A photograph by Diane Arbus titled, Boy stepping off the curb, N.Y.C. 1957–58.
A photograph by Diane Arbus titled, Boy stepping off the curb, N.Y.C. 1957–58.
A photograph by Diane Arbus titled, Boy stepping off the curb, N.Y.C. 1957–58.
diane arbus: in the beginning
Hayward Gallery, London
Through May 6, 2019

On February 13, diane arbus: in the beginning opened at the Hayward Gallery in London. Organized by The Metropolitan Museum of Art in New York and curated by Jeff L. Rosenheim, curator in charge of the museum’s Department of Photographs, the show has been adapted for the Hayward following its initial presentation at The Met Breuer in New York in 2016. A specially designed display places each photograph on a freestanding wall, encouraging visitors to weave their own way through the works. Some fifty of these photographs have never before been shown in Europe.

Drawing largely on the Diane Arbus Archive, a trove including unpublished images, research materials, and notes gifted to the Metropolitan Museum by the artist’s daughters in 2007, more than one hundred photographs bring to light the first seven years of Arbus’s career, from 1956 to 1962. Having begun taking photographs as a teenager using a camera given to her by her future husband, Allan, and later as a stylist in their fashion photography business, the start of Arbus’s artistic artistic career can be traced to 1956, when she titled a roll of 35mm film "#1." Over the following seven years, she developed a passionate, singular practice rooted in direct interaction, in contrast with the objective approach then considered prerequisite for “serious” photography. “I do feel I have some slight corner on something about the quality of things.” Arbus, who sought to establish emotional relationships with her subjects to reveal what might otherwise have remained hidden, explained: “I mean it’s very subtle and a little embarrassing to me but I really believe there are things which nobody would see unless I photographed them.”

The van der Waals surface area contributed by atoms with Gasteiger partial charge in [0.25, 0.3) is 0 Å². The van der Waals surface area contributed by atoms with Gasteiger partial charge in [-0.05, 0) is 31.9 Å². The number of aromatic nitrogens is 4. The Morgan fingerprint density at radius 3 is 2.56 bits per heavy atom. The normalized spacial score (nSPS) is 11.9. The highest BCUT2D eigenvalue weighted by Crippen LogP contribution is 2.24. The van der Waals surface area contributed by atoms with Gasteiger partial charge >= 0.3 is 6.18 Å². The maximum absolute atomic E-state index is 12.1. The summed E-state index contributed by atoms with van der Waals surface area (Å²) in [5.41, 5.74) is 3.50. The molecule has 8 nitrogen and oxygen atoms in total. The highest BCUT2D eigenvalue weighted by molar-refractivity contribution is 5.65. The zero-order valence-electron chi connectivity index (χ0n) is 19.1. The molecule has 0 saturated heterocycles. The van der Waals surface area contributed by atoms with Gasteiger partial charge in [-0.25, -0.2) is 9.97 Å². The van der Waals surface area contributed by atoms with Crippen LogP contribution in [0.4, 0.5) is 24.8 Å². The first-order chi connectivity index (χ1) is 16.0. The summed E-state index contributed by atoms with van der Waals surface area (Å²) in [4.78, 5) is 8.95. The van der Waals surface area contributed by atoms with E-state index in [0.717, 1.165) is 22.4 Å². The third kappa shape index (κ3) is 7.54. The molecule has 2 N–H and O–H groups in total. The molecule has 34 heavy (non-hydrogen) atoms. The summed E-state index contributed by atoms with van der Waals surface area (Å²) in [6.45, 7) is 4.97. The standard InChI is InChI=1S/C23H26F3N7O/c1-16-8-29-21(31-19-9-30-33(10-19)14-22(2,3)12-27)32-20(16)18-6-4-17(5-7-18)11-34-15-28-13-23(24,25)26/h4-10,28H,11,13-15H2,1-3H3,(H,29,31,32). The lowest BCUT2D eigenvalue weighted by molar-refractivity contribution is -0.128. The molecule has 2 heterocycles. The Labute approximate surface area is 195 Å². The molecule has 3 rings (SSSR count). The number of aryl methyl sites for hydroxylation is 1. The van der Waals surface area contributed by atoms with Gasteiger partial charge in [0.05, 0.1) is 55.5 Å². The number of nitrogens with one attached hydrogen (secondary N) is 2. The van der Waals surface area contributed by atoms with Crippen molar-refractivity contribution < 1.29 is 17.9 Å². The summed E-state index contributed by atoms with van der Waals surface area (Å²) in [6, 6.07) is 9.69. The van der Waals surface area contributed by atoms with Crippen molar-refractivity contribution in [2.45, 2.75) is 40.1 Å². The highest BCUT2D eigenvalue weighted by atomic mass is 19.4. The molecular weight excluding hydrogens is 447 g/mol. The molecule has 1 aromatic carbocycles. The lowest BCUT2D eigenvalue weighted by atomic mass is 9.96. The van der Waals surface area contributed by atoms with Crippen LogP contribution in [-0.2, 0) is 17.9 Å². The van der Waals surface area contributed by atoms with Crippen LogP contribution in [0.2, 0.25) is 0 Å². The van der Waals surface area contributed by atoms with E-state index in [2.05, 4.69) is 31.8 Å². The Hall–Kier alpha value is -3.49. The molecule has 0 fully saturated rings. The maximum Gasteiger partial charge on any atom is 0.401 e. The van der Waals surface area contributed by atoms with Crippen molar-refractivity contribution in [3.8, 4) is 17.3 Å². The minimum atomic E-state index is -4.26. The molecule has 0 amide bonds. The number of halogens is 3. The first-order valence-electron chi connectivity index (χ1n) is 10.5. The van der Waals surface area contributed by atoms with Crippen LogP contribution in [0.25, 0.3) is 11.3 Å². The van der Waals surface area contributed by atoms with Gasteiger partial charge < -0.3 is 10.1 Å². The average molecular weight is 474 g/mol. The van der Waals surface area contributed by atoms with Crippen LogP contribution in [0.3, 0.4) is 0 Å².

In the beginning chronicles an extremely prolific period for Arbus, during which nearly half the photographs printed during her lifetime were produced. The show is an opportunity to see lesser-known works such as Boy stepping off the curb, N.Y.C. 1957–58; The Backwards Man in his hotel room, N.Y.C. 1961; and Jack Dracula at a bar, New London, Conn. 1961. While the majority of the works come from the Diane Arbus Archive, others are drawn from private collections in the United States. Lent by London’s Victoria and Albert Museum for the exhibition, A box of ten photographs is a portfolio Arbus began working on in 1969. Printed following the artist’s death by Neil Selkirk, who speaks in this video about his meticulous work with Arbus’s oeuvre, A box of ten photographs established the foundation for Arbus’s posthumous career.

Speaking of the way in which these pictures, in hindsight, describe the foundation of Arbus’s mature practice, Holland Cotter writes in The New York Times, "she just looked and looked, and moved in closer. … She would stop people on a Lower East Side street or in a park, and talk to them, and start to shoot, capturing a wide range of postures and expressions. Back in the studio she would pick one image. Was it the true one? They were all true. She usually went with the one that conveyed the most dramatic, least absorbable sensation of difference." As such, these works anticipate the artist’s later photographs, among them the direct, enigmatic portraits of her Untitled series, made between 1969 and 1971, that was presented recently at David Zwirner.

Image: Diane Arbus, Boy stepping off the curb, N.Y.C. 1957–58. Copyright © The Estate of Diane Arbus, LLC.